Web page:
[46] Arguments concerning the interaction between the Privacy Act and the Public Health Order were considered by Beech-Jones CJ in Kassam v Hazzard; Henry v Hazzard13 His Honour rejected the contention that the Public Health Order was invalid because it violated a person’s right to privacy. His Honour also relevantly held (at [215]) as follows in relation to arguments made by the plaintiffs concerning the Privacy Act:

“Dr Harkess also referred to privacy principle 6 in Schedule 1 to the Privacy Act 1988 (Cth) which precludes an “APP entity” that holds personal information that was collected for a particular purpose from using or disclosing that information to another person unless the individual has consented to the disclosure (or subclauses 6.2 or 6.3 apply). Dr Harkess referred to the circumstance where a person submits to vaccination because of the effect of Order (No 2), the Aged Care Order or the Education Order and then obtains their vaccination evidence from the Australian Immunisation Register which is described below. He contended that, in those circumstances, there was no consent to the disclosure even though it is the (now) vaccinated person obtaining the information. This argument rises no higher than his contention about the impugned orders vitiating consent in relation to an alleged violation of the right to bodily integrity which has been addressed above and rejected.” 14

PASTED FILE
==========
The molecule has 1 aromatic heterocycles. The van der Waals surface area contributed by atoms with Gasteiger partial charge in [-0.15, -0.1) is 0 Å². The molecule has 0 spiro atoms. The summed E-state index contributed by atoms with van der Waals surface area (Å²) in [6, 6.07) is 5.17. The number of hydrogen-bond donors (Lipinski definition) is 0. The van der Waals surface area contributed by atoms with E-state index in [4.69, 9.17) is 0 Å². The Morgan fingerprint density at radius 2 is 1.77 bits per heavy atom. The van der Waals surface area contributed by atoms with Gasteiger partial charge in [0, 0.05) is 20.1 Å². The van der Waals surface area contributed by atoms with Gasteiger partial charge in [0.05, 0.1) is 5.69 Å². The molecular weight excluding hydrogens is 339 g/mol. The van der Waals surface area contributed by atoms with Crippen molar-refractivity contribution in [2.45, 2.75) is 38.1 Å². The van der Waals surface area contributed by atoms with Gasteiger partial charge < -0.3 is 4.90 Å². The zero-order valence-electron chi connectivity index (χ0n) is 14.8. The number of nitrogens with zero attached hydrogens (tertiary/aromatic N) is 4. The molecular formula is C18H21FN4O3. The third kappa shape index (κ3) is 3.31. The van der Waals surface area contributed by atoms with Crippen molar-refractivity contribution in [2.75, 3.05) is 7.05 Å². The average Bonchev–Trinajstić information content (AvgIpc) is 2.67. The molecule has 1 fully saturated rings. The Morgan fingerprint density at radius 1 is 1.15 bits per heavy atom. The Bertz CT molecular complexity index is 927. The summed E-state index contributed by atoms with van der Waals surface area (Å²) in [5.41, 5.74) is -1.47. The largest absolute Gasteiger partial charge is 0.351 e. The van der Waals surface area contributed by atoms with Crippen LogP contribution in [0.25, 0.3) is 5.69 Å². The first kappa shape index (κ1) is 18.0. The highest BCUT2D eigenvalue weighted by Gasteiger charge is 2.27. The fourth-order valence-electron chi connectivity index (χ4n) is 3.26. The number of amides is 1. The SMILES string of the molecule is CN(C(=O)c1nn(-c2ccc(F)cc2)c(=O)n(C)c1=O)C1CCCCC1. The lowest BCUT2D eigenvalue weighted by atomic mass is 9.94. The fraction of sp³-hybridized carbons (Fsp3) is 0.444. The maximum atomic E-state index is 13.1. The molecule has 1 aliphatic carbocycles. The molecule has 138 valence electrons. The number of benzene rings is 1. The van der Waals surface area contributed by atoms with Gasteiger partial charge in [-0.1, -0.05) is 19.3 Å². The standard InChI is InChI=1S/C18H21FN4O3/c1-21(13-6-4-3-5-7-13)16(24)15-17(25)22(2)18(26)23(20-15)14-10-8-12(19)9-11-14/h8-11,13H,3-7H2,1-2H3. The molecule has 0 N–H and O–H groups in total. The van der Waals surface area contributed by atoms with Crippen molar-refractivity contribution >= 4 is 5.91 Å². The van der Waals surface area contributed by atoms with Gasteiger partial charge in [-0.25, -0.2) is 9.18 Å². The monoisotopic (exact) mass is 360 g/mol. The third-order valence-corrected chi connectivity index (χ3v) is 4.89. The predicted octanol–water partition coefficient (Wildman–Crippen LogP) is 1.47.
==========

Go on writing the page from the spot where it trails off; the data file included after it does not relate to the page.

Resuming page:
[47] Privacy principle 6 is irrelevant to the present case. It provides that an entity must not use or disclose information for another purpose unless the individual has consented. There is no suggestion that Calvary used or disclosed any information provided by Ms Shepheard for a secondary purpose. Ms Shepheard elected not to provide any relevant medical or other information to Calvary.

[48] Ms Shepheard also relies on the requirement in privacy principle 3 for an APP entity such as Calvary not to collect sensitive information such as medical information about an individual unless the individual consents to the collection of the information. Ms Shepheard says that she did not consent to the collection of any sensitive information by Calvary. However, there is an exception to the requirement of consent if sub-clause 3.4 applies in relation to the information. Sub-clause 3.4 applies if the collection of information is required or authorised by or under an Australian law, which is defined to include an “an Act of the Commonwealth or of a State or Territory”. In the present case, clauses 7 and 8 of the Public Health Order, made under the Public Health Act 2010 (NSW), required or authorised the collection of medical information by employers about employees. Accordingly, sub-clause 3.4 of privacy principle 3 applied to Calvary and Ms Shepheard.